Israel has once again rejected a proposal by an American delegation visiting Israel to bring senior Israeli and Palestinian officials together in a meeting to discuss the stalled peace process.
According to Israeli newspaper Haaretz, the meeting would be similar to the one attended by Israeli, US and Arab officials in the Negev in March, but would now include Palestinian officials as well, in preparation for US President Joe Biden's visit to the region in July.
Israeli officials told their US counterparts that it is “a bad idea because it would seem like the beginning of a political process without any guarantee for its success.”
They also stressed that they don’t need mediators to facilitate talks with the Palestinians, noting that both sides maintain permanent contact, in reference to their security cooperation.
This is the second time Israel rejects a proposal to hold talks with Palestinians in a political framework.
Earlier this month, Deputy US Secretary of State Wendy Sherman proposed a five-party summit, which would convene the foreign ministers of Israel, the Palestinian Authority, the United States, Egypt and Jordan in Washington or a regional venue, such as Egypt or Jordan.
This came during her meeting with Israeli National Security Advisor Eyal Hulata in Washington.
However, Hulata reportedly said that the Israeli government deems the conditions on both sides not ripe for such an initiative and stressed that Israel isn't interested in a “photo-op” that ends with nothing, resulting in an “expectation crisis.”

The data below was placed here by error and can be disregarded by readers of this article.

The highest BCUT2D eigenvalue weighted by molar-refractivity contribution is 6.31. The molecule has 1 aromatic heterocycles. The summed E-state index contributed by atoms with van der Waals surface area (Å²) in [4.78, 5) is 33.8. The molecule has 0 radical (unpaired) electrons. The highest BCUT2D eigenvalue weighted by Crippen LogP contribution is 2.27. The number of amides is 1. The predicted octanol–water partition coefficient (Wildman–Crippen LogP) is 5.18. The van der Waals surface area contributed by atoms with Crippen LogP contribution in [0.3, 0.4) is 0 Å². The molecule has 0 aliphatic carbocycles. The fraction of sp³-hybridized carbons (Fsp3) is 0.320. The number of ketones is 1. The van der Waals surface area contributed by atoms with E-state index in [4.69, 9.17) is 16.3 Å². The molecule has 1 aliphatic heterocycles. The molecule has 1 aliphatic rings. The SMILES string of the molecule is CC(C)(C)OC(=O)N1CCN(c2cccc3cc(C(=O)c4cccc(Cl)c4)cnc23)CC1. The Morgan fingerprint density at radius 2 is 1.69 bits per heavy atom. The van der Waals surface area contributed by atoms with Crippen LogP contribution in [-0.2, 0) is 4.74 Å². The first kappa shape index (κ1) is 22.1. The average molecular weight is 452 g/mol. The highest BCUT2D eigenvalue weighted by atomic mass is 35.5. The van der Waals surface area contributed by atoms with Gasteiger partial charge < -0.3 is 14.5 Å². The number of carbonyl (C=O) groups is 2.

In Ramallah, Haaretz reported that Palestinians are upset because the current US administration hasn’t made any political changes, but rather adopted a different rhetoric and terminology.
When the US proposed on Palestine to hold this summit, officials stressed that such a meeting should include an Israeli commitment to the two-state solution based on the 1967 borders, otherwise, the meeting would be useless.
Palestinian officials and diplomats said that all Palestinian appeals to the United States to move forward with a diplomatic process have so far been met with claims that the political situation in Israel is too fragile for talks to resume, Haaretz reported.
“They talk as if only Israel has a government and public opinion that has to be considered,” said one source. “What about Palestinian public opinion and what about the aggression against Palestinians?”
Palestinian officials also reportedly presented the US delegation with a list of demands unrelated to the Israeli government – including the re-opening of the US consulate in East Jerusalem, which serves mainly Palestinians, removing the Palestine Liberation Organization from the US list of terror groups, and restoring the economic aid.
“These are decisions that the United States can make unilaterally and don’t require hollow summit meetings to be advanced,” said one Palestinian official.